Message to all Filipinos

I got this open letter via one of my mailing lists, and I’m sharing it here now because it deserves to be read by as many Filipinos as possible. Contained in this open letter are brave and insightful thoughts, written anonymously.

To all Filipinos Everywhere:

Philippine FlagI used to think that corruption and criminality in the Philippines were caused by poverty. But recent events tell me this isn’t true. It is one thing to see people turn into drug addicts, prostitutes, thieves and murderers because of hunger and poverty, but what excuse do these rich, educated people have that could possibly explain their bizarre behavior? And to think I was always so relieved when petty snatchers got caught and locked away in jail because I never fully realized that the big time thieves were out there, making the laws and running our country. Can it get any worse than this?

Every night, I come home and am compelled to turn on my tv to watch the latest turn of events. I am mesmerized by these characters. They are not men. They are caricatures of men – too unreal to be believable and too bad to be real. To see these “honorable” crooks lambast each other, call each one names, look each other in the eye and accuse the other of committing the very same crimes that they themselves are guilty of, is so comical and appalling that I don’t know whether to laugh or cry. It is entertainment at its worst!

I have never seen so many criminals roaming around unfettered and looking smug until now. These criminals wear suits and barongs, strut around with the confidence of the rich and famous, inspire fear and awe from the very citizens who voted them to power, bear titles like “Honorable”, “Senator”, “Justice”, “General” and worse, “President”. Ironically, these lawless individuals practice law, make our laws, enforce the law. And we wonder why our policemen act the way they do! These are their leaders, and the leaders of this nation – Robin Hoodlum and his band of moneymen. Their motto? “Rob the poor, moderate the greed of the rich.”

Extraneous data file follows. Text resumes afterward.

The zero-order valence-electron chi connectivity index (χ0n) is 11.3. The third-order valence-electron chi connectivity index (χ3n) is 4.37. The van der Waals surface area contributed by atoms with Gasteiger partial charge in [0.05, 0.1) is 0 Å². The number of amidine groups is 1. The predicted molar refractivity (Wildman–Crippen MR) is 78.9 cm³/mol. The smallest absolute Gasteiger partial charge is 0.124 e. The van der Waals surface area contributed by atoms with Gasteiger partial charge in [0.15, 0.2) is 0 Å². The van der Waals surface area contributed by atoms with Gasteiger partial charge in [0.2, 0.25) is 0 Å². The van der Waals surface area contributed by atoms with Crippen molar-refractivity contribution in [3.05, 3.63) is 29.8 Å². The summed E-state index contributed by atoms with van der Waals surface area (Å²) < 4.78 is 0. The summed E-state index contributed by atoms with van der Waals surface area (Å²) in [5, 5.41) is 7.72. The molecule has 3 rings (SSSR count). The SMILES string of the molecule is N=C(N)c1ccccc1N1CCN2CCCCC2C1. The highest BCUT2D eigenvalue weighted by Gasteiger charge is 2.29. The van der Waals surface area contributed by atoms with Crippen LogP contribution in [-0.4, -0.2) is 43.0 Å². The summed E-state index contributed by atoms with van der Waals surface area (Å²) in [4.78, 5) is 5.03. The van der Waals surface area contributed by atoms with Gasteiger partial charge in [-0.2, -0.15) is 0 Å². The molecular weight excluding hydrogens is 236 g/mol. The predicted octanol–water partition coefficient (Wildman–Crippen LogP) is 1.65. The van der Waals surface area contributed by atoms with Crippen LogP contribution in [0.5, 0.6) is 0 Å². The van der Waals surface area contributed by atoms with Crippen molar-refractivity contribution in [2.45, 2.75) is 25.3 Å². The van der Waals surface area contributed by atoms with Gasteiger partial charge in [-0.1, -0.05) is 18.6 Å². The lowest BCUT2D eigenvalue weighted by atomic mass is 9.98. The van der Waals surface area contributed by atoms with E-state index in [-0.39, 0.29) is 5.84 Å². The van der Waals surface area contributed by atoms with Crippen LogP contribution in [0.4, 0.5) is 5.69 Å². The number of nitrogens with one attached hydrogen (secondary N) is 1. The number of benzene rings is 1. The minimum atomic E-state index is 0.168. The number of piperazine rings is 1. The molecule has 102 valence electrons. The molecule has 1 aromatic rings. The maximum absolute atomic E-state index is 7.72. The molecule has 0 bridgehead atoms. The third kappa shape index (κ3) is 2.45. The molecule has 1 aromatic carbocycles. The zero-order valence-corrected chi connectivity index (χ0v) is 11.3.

It makes me wonder where on earth these people came from, and what kind of upbringing they had to make them act the way they do for all the world to see. It makes me wonder what kind of schools they went to, what kind of teachers they had, what kind of environment would produce such creatures who can lie, cheat and steal from an already indebted country and from the impoverished people they had vowed to serve. It makes me wonder what their children and grandchildren think of them, and if they are breeding a whole new generation of improved Filipino crooks and liars with maybe a tad more style but equally negligible conscience. Heaven forbid!

I am an ordinary citizen and taxpayer. I am blessed to have a job that pays for my needs and those of my family’s, even though 30% of my earnings go to the nation’s coffers. Just like others in my lot, I have complained time and again because our government could not provide enough of the basic services that I expect and deserve. Rutty roads, poor educational system, poor social services, poor health services, poor everything. But I have always thought that was what all third world countries were all about, and my complaints never amounted to anything more.